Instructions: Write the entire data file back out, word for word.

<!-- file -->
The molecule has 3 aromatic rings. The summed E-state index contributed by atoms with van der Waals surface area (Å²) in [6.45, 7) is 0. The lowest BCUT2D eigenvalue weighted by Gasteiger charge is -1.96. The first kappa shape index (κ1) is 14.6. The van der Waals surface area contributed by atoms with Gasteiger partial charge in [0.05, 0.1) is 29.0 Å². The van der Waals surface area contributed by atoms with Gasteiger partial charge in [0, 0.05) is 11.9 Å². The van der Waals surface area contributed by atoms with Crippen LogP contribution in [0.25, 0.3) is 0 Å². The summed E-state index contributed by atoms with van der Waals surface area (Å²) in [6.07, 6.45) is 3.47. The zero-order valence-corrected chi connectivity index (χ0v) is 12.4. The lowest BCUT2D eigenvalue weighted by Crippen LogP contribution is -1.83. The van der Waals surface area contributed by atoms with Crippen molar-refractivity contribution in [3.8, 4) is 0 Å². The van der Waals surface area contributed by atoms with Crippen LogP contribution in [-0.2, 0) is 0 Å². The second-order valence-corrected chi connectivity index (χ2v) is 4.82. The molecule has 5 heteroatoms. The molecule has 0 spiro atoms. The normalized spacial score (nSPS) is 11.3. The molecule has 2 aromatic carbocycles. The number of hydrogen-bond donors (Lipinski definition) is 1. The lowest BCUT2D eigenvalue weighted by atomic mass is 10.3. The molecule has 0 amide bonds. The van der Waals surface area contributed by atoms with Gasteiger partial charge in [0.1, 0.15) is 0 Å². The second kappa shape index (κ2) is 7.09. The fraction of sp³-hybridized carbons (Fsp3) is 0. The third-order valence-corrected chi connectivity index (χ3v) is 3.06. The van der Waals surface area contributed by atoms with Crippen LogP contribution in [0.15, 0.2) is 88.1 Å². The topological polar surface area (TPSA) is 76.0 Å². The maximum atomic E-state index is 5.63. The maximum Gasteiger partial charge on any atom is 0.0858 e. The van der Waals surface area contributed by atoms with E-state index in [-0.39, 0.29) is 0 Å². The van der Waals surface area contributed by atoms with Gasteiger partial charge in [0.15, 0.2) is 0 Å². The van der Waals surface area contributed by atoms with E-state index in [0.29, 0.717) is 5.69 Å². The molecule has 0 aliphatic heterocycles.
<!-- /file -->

The molecule has 3 aromatic rings. The summed E-state index contributed by atoms with van der Waals surface area (Å²) in [6.45, 7) is 0. The lowest BCUT2D eigenvalue weighted by Gasteiger charge is -1.96. The first kappa shape index (κ1) is 14.6. The van der Waals surface area contributed by atoms with Gasteiger partial charge in [0.05, 0.1) is 29.0 Å². The van der Waals surface area contributed by atoms with Gasteiger partial charge in [0, 0.05) is 11.9 Å². The van der Waals surface area contributed by atoms with Crippen LogP contribution in [0.25, 0.3) is 0 Å². The summed E-state index contributed by atoms with van der Waals surface area (Å²) in [6.07, 6.45) is 3.47. The zero-order valence-corrected chi connectivity index (χ0v) is 12.4. The lowest BCUT2D eigenvalue weighted by Crippen LogP contribution is -1.83. The van der Waals surface area contributed by atoms with Crippen molar-refractivity contribution in [3.8, 4) is 0 Å². The van der Waals surface area contributed by atoms with Crippen LogP contribution in [-0.2, 0) is 0 Å². The second-order valence-corrected chi connectivity index (χ2v) is 4.82. The molecule has 5 heteroatoms. The molecule has 0 spiro atoms. The normalized spacial score (nSPS) is 11.3. The molecule has 2 aromatic carbocycles. The number of hydrogen-bond donors (Lipinski definition) is 1. The lowest BCUT2D eigenvalue weighted by atomic mass is 10.3. The molecule has 0 amide bonds. The van der Waals surface area contributed by atoms with Gasteiger partial charge in [0.1, 0.15) is 0 Å². The second kappa shape index (κ2) is 7.09. The fraction of sp³-hybridized carbons (Fsp3) is 0. The third-order valence-corrected chi connectivity index (χ3v) is 3.06. The van der Waals surface area contributed by atoms with Crippen LogP contribution in [0.15, 0.2) is 88.1 Å². The topological polar surface area (TPSA) is 76.0 Å². The maximum atomic E-state index is 5.63. The maximum Gasteiger partial charge on any atom is 0.0858 e. The van der Waals surface area contributed by atoms with E-state index in [-0.39, 0.29) is 0 Å². The van der Waals surface area contributed by atoms with Gasteiger partial charge in [0.15, 0.2) is 0 Å². The van der Waals surface area contributed by atoms with E-state index in [0.29, 0.717) is 5.69 Å². The molecule has 0 aliphatic heterocycles.